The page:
As for a scanner in and up to a $500 budget, I would hold out a little longer, as long as it takes to save an additional $150-200 and get a top of the line all-in-one scanner such as the Uniden SDS100, or hold on until after the new year and see what both Uniden and Whistler have to offer in the form of a base station sdr scanner. Next year should be interesting in the new scanner market

JD
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Old 11-07-2018, 12:13 AM
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shep911 - ICOM IC-R30 is your best bet , it covers 100 khz to 3304 MHz . its a Handheld Receiver that also has a lot of Scan and Search modes. It scans FAST at 200 Ch a Second . and can Decode AM, FM, NFM, SSB, CW, D-STAR, P25, dPMR, NXDN, DCR, it has Built in GPS and can Detect the Towers you Programmed in wethin 100 Miles. It also has Bluetooth for using a BT Speaker or Wireless Headphones for Discrete Listening. helpful for HF it has Dual VFO for Monitoring two Frequencies at a time , and it has Dual Record as well for Recording his Favorite broadcasts. It has a Large Clear Display with a Backlight. to help with HF it has a backlight. its IP57 Rugged , dust proof and waterproof.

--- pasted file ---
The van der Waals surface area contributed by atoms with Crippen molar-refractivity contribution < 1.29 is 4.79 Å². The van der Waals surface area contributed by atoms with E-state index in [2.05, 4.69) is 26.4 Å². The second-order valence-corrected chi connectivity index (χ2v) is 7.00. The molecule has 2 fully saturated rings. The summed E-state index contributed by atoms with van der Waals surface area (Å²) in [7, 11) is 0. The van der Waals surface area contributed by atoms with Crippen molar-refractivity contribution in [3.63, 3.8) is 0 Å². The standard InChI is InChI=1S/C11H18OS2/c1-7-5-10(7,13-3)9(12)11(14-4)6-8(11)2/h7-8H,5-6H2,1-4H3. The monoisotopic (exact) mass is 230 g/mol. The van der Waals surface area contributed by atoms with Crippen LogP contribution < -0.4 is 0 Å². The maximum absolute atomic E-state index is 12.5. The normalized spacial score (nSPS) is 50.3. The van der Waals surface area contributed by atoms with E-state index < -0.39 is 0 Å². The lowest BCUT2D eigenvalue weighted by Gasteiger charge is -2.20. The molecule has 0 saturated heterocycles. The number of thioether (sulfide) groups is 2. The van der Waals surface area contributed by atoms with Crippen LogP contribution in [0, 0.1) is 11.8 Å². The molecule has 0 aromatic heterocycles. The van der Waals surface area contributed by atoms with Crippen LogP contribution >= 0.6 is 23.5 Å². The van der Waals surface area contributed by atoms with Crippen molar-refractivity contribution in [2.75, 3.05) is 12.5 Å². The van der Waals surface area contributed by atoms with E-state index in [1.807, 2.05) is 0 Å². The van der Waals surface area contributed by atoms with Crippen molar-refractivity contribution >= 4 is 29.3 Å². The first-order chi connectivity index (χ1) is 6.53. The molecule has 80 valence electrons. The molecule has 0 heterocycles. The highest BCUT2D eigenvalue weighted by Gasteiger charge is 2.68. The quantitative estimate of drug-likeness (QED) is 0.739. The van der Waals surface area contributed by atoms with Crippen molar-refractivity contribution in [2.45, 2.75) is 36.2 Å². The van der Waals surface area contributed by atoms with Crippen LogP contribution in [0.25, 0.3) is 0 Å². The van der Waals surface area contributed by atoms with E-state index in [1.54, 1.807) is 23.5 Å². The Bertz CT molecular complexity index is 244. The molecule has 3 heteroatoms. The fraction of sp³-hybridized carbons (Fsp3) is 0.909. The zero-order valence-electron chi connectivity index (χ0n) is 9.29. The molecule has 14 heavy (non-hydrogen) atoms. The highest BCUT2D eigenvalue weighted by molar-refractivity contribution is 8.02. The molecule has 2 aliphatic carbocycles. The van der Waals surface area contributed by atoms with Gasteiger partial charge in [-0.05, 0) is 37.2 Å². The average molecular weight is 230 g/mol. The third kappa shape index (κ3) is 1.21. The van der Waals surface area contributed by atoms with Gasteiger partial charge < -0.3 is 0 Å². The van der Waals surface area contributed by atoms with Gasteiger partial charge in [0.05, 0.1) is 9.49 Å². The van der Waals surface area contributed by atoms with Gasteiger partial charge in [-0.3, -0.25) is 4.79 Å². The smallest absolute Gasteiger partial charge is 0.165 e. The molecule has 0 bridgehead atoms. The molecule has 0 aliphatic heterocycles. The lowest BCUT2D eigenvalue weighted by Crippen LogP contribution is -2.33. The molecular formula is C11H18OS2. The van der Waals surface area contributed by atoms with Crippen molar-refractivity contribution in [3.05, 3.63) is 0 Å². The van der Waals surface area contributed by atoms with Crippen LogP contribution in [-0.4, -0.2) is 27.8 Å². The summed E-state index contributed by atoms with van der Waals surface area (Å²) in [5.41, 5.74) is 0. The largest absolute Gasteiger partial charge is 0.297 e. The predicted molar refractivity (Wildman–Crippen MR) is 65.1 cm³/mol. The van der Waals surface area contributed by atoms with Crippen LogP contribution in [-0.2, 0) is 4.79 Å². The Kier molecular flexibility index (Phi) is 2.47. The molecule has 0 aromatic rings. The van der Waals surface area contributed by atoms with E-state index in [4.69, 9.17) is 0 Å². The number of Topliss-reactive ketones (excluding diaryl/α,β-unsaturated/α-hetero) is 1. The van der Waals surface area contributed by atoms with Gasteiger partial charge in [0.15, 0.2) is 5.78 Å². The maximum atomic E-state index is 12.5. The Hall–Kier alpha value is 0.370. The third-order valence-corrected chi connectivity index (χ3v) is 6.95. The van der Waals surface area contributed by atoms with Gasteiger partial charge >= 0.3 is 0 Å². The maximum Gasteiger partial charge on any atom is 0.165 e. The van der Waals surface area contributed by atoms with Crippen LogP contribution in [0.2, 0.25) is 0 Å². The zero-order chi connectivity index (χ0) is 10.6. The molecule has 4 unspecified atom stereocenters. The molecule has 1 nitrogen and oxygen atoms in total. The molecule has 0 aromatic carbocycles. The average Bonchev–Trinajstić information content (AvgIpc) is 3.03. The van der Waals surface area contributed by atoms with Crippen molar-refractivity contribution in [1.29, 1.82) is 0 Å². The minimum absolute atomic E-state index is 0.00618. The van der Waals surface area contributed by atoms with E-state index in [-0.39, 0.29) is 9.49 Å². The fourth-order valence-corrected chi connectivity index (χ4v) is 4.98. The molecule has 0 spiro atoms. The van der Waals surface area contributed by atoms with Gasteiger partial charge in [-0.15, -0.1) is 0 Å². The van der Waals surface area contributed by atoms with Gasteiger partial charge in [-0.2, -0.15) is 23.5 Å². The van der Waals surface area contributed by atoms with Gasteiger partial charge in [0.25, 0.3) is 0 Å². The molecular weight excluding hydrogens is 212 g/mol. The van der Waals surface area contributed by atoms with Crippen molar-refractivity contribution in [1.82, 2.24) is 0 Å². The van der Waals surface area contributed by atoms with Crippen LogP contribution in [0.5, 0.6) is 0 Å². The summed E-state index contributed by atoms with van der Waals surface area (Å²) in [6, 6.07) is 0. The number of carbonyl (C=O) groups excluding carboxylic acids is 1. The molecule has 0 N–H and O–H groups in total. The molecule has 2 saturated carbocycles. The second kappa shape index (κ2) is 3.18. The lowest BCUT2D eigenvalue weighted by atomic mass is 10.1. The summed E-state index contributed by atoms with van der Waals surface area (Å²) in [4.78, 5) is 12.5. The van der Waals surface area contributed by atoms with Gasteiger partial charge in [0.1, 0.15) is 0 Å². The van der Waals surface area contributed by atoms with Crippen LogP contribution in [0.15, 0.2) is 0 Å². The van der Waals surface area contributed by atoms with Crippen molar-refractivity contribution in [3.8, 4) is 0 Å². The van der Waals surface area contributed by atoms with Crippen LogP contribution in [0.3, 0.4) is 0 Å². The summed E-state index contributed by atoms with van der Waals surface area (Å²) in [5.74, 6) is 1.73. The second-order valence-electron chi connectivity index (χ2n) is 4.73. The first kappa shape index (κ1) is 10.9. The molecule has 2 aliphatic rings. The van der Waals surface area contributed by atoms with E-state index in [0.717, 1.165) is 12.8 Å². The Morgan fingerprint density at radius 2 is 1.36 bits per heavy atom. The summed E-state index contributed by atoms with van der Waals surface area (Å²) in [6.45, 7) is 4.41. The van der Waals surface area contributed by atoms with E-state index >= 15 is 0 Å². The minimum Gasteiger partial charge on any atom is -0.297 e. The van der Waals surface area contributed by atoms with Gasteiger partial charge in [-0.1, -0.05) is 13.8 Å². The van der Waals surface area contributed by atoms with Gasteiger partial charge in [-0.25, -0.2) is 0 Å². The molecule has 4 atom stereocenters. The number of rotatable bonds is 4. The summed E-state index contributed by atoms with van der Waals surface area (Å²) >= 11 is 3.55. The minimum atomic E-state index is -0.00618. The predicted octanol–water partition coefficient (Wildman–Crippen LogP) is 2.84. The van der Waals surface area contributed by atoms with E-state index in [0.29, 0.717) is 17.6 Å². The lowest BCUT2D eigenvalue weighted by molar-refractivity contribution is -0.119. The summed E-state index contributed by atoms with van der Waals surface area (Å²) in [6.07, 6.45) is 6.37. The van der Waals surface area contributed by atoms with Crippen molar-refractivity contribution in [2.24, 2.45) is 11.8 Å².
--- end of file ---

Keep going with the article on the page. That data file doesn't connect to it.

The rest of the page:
it lasts 8 Hours on batteries and it can be AC powered as well. ICOM IC-R30 is $599.99 most stores.
Its a REAL sensitive Receiver without overloading on Strong signals. it can even be used to Monitor the Police using P25 Digital .
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Old 11-07-2018, 7:49 AM
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Keep in mind that none of these wideband receivers like the R30 can trunktrack. These receivers can't follow a conversation that jumps from one frequency to another; it will be very broken up and difficult if not impossible to follow

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Old 11-07-2018, 10:23 AM
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I've been fooling with radio for a long time, and my suggestion would be to use a purpose-built scanning receiver (Uniden, Whistler, etc) for local public safety/emergency service monitoring (especially trunking systems) and a purpose-built HF receiver for AM broadcast, short-wave broadcast, HF utilities, and amateur HF bands.

If monitoring from home, I would also suggest the use of desktop-style receivers rather than portable (handheld) models. While more portable and compact, handheld receivers can often have significant RF overload and/or intermod issues when connected to larger antennas.

Congratulations to your Father-in-Law on his recent retirement.

... my two cents.
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Old 11-07-2018, 2:03 PM